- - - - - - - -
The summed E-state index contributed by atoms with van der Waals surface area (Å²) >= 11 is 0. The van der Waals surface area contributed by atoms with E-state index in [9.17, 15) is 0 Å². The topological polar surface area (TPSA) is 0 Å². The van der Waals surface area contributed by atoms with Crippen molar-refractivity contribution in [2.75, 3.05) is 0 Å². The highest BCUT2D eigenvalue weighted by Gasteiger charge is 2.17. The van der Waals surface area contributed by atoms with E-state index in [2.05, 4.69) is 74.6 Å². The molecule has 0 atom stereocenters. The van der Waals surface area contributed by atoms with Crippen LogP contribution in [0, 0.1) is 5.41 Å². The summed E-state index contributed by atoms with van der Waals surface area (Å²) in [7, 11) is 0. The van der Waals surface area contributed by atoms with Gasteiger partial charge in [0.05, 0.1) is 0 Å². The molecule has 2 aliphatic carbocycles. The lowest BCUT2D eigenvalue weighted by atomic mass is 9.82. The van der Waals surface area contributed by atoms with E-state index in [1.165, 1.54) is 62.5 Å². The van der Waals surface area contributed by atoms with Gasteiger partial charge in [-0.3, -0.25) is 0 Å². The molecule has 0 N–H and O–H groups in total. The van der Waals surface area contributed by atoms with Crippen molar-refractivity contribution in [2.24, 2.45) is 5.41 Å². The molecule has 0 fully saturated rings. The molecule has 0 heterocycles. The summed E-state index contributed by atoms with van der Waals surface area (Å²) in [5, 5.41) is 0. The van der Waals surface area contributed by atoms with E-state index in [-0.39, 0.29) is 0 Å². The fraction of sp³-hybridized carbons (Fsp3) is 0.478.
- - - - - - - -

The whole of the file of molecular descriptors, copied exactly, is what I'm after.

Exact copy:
The summed E-state index contributed by atoms with van der Waals surface area (Å²) >= 11 is 0. The van der Waals surface area contributed by atoms with E-state index in [9.17, 15) is 0 Å². The topological polar surface area (TPSA) is 0 Å². The van der Waals surface area contributed by atoms with Crippen molar-refractivity contribution in [2.75, 3.05) is 0 Å². The highest BCUT2D eigenvalue weighted by Gasteiger charge is 2.17. The van der Waals surface area contributed by atoms with E-state index in [2.05, 4.69) is 74.6 Å². The molecule has 0 atom stereocenters. The van der Waals surface area contributed by atoms with Crippen LogP contribution in [0, 0.1) is 5.41 Å². The summed E-state index contributed by atoms with van der Waals surface area (Å²) in [7, 11) is 0. The van der Waals surface area contributed by atoms with Gasteiger partial charge in [0.05, 0.1) is 0 Å². The molecule has 2 aliphatic carbocycles. The lowest BCUT2D eigenvalue weighted by atomic mass is 9.82. The van der Waals surface area contributed by atoms with E-state index in [1.165, 1.54) is 62.5 Å². The van der Waals surface area contributed by atoms with Gasteiger partial charge in [-0.3, -0.25) is 0 Å². The molecule has 0 N–H and O–H groups in total. The van der Waals surface area contributed by atoms with Crippen molar-refractivity contribution in [2.24, 2.45) is 5.41 Å². The molecule has 0 fully saturated rings. The molecule has 0 heterocycles. The summed E-state index contributed by atoms with van der Waals surface area (Å²) in [5, 5.41) is 0. The van der Waals surface area contributed by atoms with E-state index in [-0.39, 0.29) is 0 Å². The fraction of sp³-hybridized carbons (Fsp3) is 0.478.